By Kumar Arora, serial entrepreneur and investor
Building and running a successful startup is no easy entrepreneurial endeavor. It can be a fast-paced, mentally and physically exhausting experience with a small margin for success. I say "can be" because it doesn't have to be this way.
1. Do your homework beforehand.
If you're an entrepreneur at heart, you probably have a long list of startup ideas scribbled down in a notebook that are keeping you up at night. On that list are probably a few gems that have legs, but most probably don't.
How do you know if your next startup idea is primed for success? Do your homework. Did you know that 42 percent of startups fail due to lack of market? Another 29 percent fail because they have no funding. And to further the point, 23 percent fail with the wrong team in place.
This can be detrimental to your entrepreneur brain, but these statistics are important to keep in mind. Doing your homework about market need, funding options and the team needed to bring your vision to reality can catalyze success.
For example, startup funding is different than funding for small businesses. Startups often need big investments, usually from angel investors or venture capitalists, to get things moving. This differs from small business loans from banks, and it also means that startup investors will get a share and say in the company, unlike small businesses.
2. Create and implement your mission ASAP.
Having a startup mission statement from day one is vital. Why? Your mission is what serves as your guide, the playbook for your team and the compelling story that entices investors to give you the time of day.
If you simply say that you have a great idea and you need $2 million to turn that idea into a business, no one will listen. Most entrepreneurs begin with a deep-rooted idea that solves a problem they have seen or experienced. Experiences caused by specific problems, combined with your proposed solution, can be a building block for your mission statement. For instance, the founders of GrubHub came up with their idea after exhausting themselves calling around for takeout options.
Chances are, the solution you come up with will impact a large majority of people who have had similar negative experiences in the past. Develop your mission around your story, and then develop your startup around that mission.
3. Take things one step, or idea, at a time.
Entrepreneurs have the uncanny ability to build a billion ideas off of one main idea. It's what makes us successful and unique. However, trying to implement everything at once can be detrimental to startup success.
To combat this common problem, lay a strong foundation first. If you have a solution to a problem, make that solution as powerful as possible before implementing new features.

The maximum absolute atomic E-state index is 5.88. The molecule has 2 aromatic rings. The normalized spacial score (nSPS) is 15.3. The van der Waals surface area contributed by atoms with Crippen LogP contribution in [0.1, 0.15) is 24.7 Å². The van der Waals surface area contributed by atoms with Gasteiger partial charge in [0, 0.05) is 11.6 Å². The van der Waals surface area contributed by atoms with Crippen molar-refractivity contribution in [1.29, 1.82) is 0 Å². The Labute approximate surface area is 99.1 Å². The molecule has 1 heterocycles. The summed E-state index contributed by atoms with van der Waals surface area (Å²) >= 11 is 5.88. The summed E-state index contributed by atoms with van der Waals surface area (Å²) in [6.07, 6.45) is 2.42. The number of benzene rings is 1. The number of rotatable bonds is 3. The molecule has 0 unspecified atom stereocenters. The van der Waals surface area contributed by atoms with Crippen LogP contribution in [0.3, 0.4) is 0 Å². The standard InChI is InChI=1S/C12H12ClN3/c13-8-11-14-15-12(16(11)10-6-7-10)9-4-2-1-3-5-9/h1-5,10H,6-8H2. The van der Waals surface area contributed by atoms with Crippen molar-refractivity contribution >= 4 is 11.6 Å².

Uber is a good example of this. It started as a ride-hailing company and undoubtedly cornered the market. Once it had a strong foundation, it began implementing new solutions such as Uber Eats. If Uber tried to do both at the same time, it may not have had as much success.
4. Have a multichannel marketing strategy.
Being visible to your target audience is obviously important. Having a multichannel marketing strategy in place increases visibility and is vital for startup success. This is especially needed if you're in a highly competitive industry.
The good news is that the internet exists, and you can increase touch points with your target audience by using multiple online channels. Social media, press releases, mentions in articles and blogs, netting backlinks, employing SEO strategies to capitalize on organic search traffic and other marketing assets should be part of your strategy.
Having a multichannel marketing strategy also allows you to see what marketing channels work best. Put effort into building your online presence and you'll make your brand, product and/or service a familiar one among your target audience.
5. Schedule time to reset your entrepreneur brain.
Startup success isn't all about implementing your ideas as fast as possible. Long days and no rest can cause you to rush things, as well as cause burnout. Instead of being at the helm 24/7, take some time to reset your brain.
This could be going to the gym for an hour three to four times a week, spending time with your family for 24 hours with all technology turned off or simply spending 20 minutes every morning meditating. The goal is to simply step away and recharge. This may seem counterproductive, but in the long run, you will have more energy and mental clarity to make your startup a success.
Kumar Arora is a serial entrepreneur turned investor, and one of the sharks on CNBC's "Cleveland Hustles," produced by Lebron James.